Tuesday, April 5, 2016

National SC Director Michael Brune Launches 'Ready for 100' Clean Energy Campaign in Florida

Brune speaks to over 100 Tampa Bay supporters under the solar panels
 at the net-zero office of Sierra Club near downtown St. Petersburg.
Photos by Marcia Biggs
Florida Sierra Club welcomed national Sierra Club executive director Michael Brune in March to kick-off the club’s Ready for 100 Clean Energy for All  campaign in St. Petersburg and Miami. The nationwide campaign  is encouraging 100 cities in the Unites States to commit to working toward sustainability and 100% clean energy.

On March 22, Brune was greeted by more than 100 Tampa Bay supporters  at the Sierra Club net-zero office building near downtown St. Petersburg. Attending the morning press conference and open house were many local dignitaries, public officials, business leaders and club members.

In January, St. Petersburg Mayor Rick Kriseman signed on to a Declaration of Local Leadership  which reaffirms a commitment to advance climate action and boost the local clean energy economy.  Kriseman was in Cuba so was unable to attend, however the St. Petersburg Sustainability Coordinator Sharon Wright spoke on his behalf. Also speaking were chair of the Pinellas Suncoast Transit Authority and city council member Darden Rice, the owner of the net-zero building which houses the Sierra Club office Tom Hall, and Suncoast Chair Lisa Hinton.
Greeting Brune in St. Petersburg were
 Florida Director Frank Jackalone,
 Suncoast chair Lisa Hinton and
Tampa Bay chair Kent Bailey.

 “For the first time in history, we can build our civilization with power that is 100% safe, 100% secure and 100% sustainable,” Brune told the audience under the shade of a solar array covering the parking area. “We are part of an amazing movement together that is teaching our country and the rest of the world how to power their economy with clean energy.”


 “The Executive Order the Mayor signed in 2015 includes aggressive goals like zero waste and net zero energy, so partnering as a leader with the Sierra Club and other cities for the Ready for 100 campaign is sensible step,” Sharon Wright proclaimed.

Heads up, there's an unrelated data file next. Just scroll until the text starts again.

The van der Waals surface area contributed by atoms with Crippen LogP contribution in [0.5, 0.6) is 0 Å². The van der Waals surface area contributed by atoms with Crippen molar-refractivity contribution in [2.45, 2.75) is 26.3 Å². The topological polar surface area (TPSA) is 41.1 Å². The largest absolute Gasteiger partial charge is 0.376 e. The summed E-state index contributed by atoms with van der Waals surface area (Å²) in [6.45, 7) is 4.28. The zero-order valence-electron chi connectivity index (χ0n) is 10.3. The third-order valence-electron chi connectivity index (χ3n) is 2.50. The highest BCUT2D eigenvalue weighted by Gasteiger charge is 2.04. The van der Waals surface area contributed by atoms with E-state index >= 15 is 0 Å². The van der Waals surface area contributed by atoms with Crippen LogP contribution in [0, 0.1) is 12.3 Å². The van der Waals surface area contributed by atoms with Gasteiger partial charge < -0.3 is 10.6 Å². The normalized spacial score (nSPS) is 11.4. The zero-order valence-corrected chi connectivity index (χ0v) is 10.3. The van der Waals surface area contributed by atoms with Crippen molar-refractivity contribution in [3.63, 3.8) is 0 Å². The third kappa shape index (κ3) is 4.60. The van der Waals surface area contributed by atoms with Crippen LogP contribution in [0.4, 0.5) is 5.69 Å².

The next evening, nearly 150 community leaders and the mayors of six South Florida cities gathered  in Miami to  meet Brune as he launched Miami "Ready For 100" campaign, urging all Miami-Dade County mayors to lead the way with commitments to 100% clean energy.
An impressive lineup of Southeast Florida public officials and
business leaders came to Miami to listen to Brune.
Photo by Greg Hamra

Miami Mayor Tomás Regalado/
Photo by
 Steve Malagodi

“Miami is at the forefront of climate change and sea level rise in the United States, and in South Florida climate change is increasingly not a political issue -- it’s a survival issue. It will affect Miami’s neighborhoods, tourism industry, drinking water, and way of life. But the greatest energy resource here is right over our heads. The sun can power this city and create thousands of jobs in the process,” Brune told the audience.

The Mayors of Miami, Pinecrest, South Miami, Key Biscayne, Palmetto Bay, and Cutler Bay, as well as other public officials and city leaders, all joined forces at the event to say it’s time to shine a clean energy spotlight on South Florida.

Clean energy has hit its stride, with solar prices falling 80% in recent years, and the solar industry now employing over 200,000 people -- nearly twice as many people as the coal mining industry. According to the recent Solar Jobs Census, the solar industry grew 12 times faster than the overall economy last year.  Stanford scientists say the transition to 100% renewable energy will save the average American family $260 dollars per year in energy costs and another $1,500 per year in health care costs.

Florida currently has 6,500 solar jobs, and is ranked 8th in the nation, after states like Massachusetts (15,000 solar jobs) and California (75,000 solar jobs). Major brands such as IKEA, Whole Foods  and Apple and Intel have already made strides to move their companies to 100% clean energy. With cities and businesses leading the way, 100% clean energy is becoming the new standard for climate leadership.